Being an “askable” parent helps keep the door to conversation open.


Having “the Talk” can be uncomfortable, or even hilarious. But if you’re a parent, make sure you do talk — early and often. At Planned Parenthood Arizona, we recognize that parents are the best sexuality educators for their children. Children get their first messages about sexuality from their parents, and they start wondering about sex earlier than you might think. It’s important for parents to talk about sex so they can be sure their kids understand their family’s values and beliefs. Kids begin collecting information about sex at a very young age — they get messages from the media, from their friends, and from teachers. Parents should ensure the ideas their children have are accurate and in line with their own values. Parents want the best for their kids, and can encourage them to make healthy choices that minimize risky behaviors. Although they might not seem to be listening, most teens say their parents are their biggest influence about sex.

If parents don’t talk about sex, kids get a clear message — that it’s not OK to ask. That’s bad news — If parents aren’t approachable, kids will find information from other sources. Would you want your teenager to follow their friend’s advice? Would you prefer if your children ask you a few uncomfortable questions, or that they go searching the Internet for facts? Continue reading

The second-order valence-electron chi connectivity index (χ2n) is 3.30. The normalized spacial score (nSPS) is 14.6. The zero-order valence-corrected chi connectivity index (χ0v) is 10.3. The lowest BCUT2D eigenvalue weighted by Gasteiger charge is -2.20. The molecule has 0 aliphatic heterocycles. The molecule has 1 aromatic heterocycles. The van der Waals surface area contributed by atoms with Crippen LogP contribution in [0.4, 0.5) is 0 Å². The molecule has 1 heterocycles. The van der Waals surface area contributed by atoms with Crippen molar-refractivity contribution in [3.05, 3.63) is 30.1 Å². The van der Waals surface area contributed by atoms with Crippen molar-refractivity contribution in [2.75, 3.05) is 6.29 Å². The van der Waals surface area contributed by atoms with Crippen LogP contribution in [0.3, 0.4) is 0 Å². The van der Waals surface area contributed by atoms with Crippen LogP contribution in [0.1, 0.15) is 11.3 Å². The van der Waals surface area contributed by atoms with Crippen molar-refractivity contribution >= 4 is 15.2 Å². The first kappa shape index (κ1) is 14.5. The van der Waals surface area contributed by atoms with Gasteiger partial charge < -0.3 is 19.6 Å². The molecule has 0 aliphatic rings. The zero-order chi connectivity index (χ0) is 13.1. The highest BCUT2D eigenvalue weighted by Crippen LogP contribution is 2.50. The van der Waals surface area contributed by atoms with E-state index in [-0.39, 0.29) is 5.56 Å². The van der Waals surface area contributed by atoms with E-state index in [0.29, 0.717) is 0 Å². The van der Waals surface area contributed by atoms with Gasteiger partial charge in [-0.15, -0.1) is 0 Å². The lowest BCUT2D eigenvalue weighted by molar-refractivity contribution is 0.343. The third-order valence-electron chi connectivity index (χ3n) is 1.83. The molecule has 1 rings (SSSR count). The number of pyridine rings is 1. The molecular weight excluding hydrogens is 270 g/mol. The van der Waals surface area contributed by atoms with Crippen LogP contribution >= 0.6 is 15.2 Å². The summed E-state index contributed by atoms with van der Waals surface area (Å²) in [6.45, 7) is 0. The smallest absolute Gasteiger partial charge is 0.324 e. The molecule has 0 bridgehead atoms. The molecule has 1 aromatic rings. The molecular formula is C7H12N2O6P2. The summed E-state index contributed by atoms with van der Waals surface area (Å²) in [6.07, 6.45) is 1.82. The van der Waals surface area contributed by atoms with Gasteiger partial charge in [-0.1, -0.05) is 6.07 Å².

National Coming Out Day: A Day for Love to Win Out

handsOctober 11 is National Coming Out Day. On one hand, it is pretty awesome that there is such a sense of community engagement that there is a day of national awareness. On the other hand, it is really sad that there has to be a national day of awareness in the first place.

The first National Coming Out Day was in 1988, when I (and probably the majority of people who read this blog) was still young enough that I wasn’t really sure about the difference between boys and girls yet, other than if I hit my older brother it was OK, but if he returned the favor he got into trouble. Not that I ever used that to my advantage …

There are so many reasons for members of the LGBTQ community not to come out:

The list goes on and on, punctuated by violence and discrimination, hate and fear.